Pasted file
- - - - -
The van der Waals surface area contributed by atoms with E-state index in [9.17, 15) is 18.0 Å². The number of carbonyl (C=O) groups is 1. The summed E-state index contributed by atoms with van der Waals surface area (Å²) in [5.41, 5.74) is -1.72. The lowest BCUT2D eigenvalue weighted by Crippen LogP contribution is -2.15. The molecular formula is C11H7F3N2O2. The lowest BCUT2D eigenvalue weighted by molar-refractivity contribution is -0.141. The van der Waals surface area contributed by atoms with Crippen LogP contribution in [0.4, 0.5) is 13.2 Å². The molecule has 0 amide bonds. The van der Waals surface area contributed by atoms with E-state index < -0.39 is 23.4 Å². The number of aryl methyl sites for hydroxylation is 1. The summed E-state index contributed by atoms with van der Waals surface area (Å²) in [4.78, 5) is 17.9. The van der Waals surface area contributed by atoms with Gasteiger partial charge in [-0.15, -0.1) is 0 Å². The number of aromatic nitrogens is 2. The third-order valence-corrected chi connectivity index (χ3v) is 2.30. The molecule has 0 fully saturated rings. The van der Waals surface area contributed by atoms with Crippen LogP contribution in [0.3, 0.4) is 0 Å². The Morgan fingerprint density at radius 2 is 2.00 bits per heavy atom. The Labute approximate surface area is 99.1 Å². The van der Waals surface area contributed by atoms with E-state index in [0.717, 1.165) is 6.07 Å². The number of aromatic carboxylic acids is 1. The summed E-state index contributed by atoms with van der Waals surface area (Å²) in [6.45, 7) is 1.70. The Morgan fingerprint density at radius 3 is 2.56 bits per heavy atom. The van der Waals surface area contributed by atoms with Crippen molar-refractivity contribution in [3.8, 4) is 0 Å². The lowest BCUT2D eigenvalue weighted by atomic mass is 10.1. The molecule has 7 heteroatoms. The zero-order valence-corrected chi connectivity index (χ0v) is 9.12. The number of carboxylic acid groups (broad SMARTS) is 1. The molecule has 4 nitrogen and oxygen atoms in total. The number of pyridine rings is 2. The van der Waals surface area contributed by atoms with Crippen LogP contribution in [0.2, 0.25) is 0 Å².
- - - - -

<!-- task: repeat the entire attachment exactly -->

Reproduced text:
The van der Waals surface area contributed by atoms with E-state index in [9.17, 15) is 18.0 Å². The number of carbonyl (C=O) groups is 1. The summed E-state index contributed by atoms with van der Waals surface area (Å²) in [5.41, 5.74) is -1.72. The lowest BCUT2D eigenvalue weighted by Crippen LogP contribution is -2.15. The molecular formula is C11H7F3N2O2. The lowest BCUT2D eigenvalue weighted by molar-refractivity contribution is -0.141. The van der Waals surface area contributed by atoms with Crippen LogP contribution in [0.4, 0.5) is 13.2 Å². The molecule has 0 amide bonds. The van der Waals surface area contributed by atoms with E-state index < -0.39 is 23.4 Å². The number of aryl methyl sites for hydroxylation is 1. The summed E-state index contributed by atoms with van der Waals surface area (Å²) in [4.78, 5) is 17.9. The van der Waals surface area contributed by atoms with Gasteiger partial charge in [-0.15, -0.1) is 0 Å². The number of aromatic nitrogens is 2. The third-order valence-corrected chi connectivity index (χ3v) is 2.30. The molecule has 0 fully saturated rings. The van der Waals surface area contributed by atoms with Crippen LogP contribution in [0.3, 0.4) is 0 Å². The Morgan fingerprint density at radius 2 is 2.00 bits per heavy atom. The Labute approximate surface area is 99.1 Å². The van der Waals surface area contributed by atoms with E-state index in [0.717, 1.165) is 6.07 Å². The number of aromatic carboxylic acids is 1. The summed E-state index contributed by atoms with van der Waals surface area (Å²) in [6.45, 7) is 1.70. The Morgan fingerprint density at radius 3 is 2.56 bits per heavy atom. The van der Waals surface area contributed by atoms with Crippen molar-refractivity contribution in [3.8, 4) is 0 Å². The lowest BCUT2D eigenvalue weighted by atomic mass is 10.1. The molecule has 7 heteroatoms. The zero-order valence-corrected chi connectivity index (χ0v) is 9.12. The number of carboxylic acid groups (broad SMARTS) is 1. The molecule has 4 nitrogen and oxygen atoms in total. The number of pyridine rings is 2. The van der Waals surface area contributed by atoms with Crippen LogP contribution in [0.2, 0.25) is 0 Å².